Byzantine wine press discovered ‘by accident’

Israeli archaeologists near the southern city of Beersheba have uncovered a rare early Byzantine wine press capable of producing over 8,000 bottles of wine.

The scale of the wine press at Ramat Negev is clear from this picture. It could hold around 6,500 litres of freshly pressed juice. Photo credit: Israel Antiquities Authority

Development work near the offices of the regional council buildings in the Ramat Negev settlement, south of Beersheba, led to workers uncovering part of an ancient structure.

As all archaeological sites are protected in Israel the Israeli Antiquities Authority (IAA) was called.

The IAA team soon discovered that the structure was in fact a wine press of considerable size and dating to about the 4th century AD, so right at the beginning of the Byzantine era (which is generally held to start in around 330AD), and one of the earliest yet discovered in Israel.

The press seems to have been housed in a larger building, only one other press of this type has been found before in the Negev making it quite unique.

The pit into which the runoff juice was collected is two metres deep with a diameter of 2.5 metres meaning it could hold 6,500 litres of wine, the equivalent of more than 8,600 modern 0.75cl bottles.

The sheer scale of the production suggests two things. Firstly, that the press was probably connected to a local Roman army unit and supplied their wine ration or the winery was producing a lot of wine for export.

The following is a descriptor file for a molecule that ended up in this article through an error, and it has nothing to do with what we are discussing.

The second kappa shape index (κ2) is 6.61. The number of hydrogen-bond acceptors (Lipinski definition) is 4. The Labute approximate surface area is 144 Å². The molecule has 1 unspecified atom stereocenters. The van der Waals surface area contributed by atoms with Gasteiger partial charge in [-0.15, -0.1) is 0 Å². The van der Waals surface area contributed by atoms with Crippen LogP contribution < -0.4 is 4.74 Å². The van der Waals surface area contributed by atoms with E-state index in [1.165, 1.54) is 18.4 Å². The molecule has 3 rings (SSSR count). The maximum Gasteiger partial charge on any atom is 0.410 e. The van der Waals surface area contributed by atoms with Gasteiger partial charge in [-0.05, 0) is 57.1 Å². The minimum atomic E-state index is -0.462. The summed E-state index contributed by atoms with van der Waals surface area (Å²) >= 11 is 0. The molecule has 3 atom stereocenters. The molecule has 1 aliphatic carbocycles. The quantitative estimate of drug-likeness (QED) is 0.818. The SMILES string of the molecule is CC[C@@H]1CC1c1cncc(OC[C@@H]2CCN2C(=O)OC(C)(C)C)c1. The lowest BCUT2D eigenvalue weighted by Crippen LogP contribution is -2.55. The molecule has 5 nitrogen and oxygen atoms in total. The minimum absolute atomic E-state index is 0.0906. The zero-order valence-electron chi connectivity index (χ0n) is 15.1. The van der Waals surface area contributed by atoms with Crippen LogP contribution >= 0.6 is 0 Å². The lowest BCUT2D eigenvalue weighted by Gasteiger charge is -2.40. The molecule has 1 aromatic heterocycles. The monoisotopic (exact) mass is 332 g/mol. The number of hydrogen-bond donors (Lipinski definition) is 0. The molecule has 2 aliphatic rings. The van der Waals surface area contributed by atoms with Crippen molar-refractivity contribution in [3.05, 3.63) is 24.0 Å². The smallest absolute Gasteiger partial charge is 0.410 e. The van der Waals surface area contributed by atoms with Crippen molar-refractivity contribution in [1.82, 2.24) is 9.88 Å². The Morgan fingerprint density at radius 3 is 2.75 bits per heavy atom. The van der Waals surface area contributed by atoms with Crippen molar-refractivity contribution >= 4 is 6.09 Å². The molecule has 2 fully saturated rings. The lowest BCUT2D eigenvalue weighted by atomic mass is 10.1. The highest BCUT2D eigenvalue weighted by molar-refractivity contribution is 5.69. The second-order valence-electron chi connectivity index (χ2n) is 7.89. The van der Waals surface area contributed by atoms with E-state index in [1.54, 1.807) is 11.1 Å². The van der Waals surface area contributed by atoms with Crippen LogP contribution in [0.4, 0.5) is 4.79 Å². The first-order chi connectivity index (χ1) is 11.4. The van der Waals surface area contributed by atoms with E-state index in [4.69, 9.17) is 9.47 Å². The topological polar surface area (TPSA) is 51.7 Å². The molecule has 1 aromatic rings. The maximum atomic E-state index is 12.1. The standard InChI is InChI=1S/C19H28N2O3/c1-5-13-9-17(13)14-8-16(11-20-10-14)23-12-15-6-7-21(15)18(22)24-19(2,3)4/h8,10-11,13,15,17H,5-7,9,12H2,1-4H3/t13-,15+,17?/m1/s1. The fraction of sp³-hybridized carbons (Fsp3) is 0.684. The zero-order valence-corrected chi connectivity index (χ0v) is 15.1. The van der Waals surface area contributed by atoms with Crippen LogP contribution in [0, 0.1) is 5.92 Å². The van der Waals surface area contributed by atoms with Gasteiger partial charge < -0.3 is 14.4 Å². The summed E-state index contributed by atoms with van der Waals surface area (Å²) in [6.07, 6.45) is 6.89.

READ MORE: ‘Send beer!’ – life on the Romano-British frontier

Tali Gini, one of the IAA’s archaeologists based in the Negev explained that the Negev was a major agricultural region at this time and was an important viticultural area in particular with its wines exported throughout the Byzantine Empire where they were held in high regard. That the press is located along an ancient trade route (for incense and spices) only adds to the possibility that this was a large-scale commercial operation.

Another archaeologist, Yoram Chaimi, added: “In the entire southern Negev region, there is only one other wine press that is included inside an enclosed structure, which is in [the Nabataean city] of Avdat [another site along the old caravan route].”

It seems that winemaking in the Negev went into decline in around the 6th century AD, when Gini hypothesises the winepress fell into disuse after a plague swept the area. By the time of the arrival of Islam in the 7th century, the place had been abandoned.

The news comes very soon after the apparent discovery of an even older viticultural site further north in the Jezreel Valley, where an archaeologist has found evidence of a vineyard and winepress that is likely to be 1,000 years older than even the Byzantine site described above.

Another very large Byzantine wine and olive pressing area was discovered near Jerusalem in 2014.

One Response to “Byzantine wine press discovered ‘by accident’”

  1. Mischa Moselle says:

    The first interesting thing to happen in Beersheba in 1,600 years.

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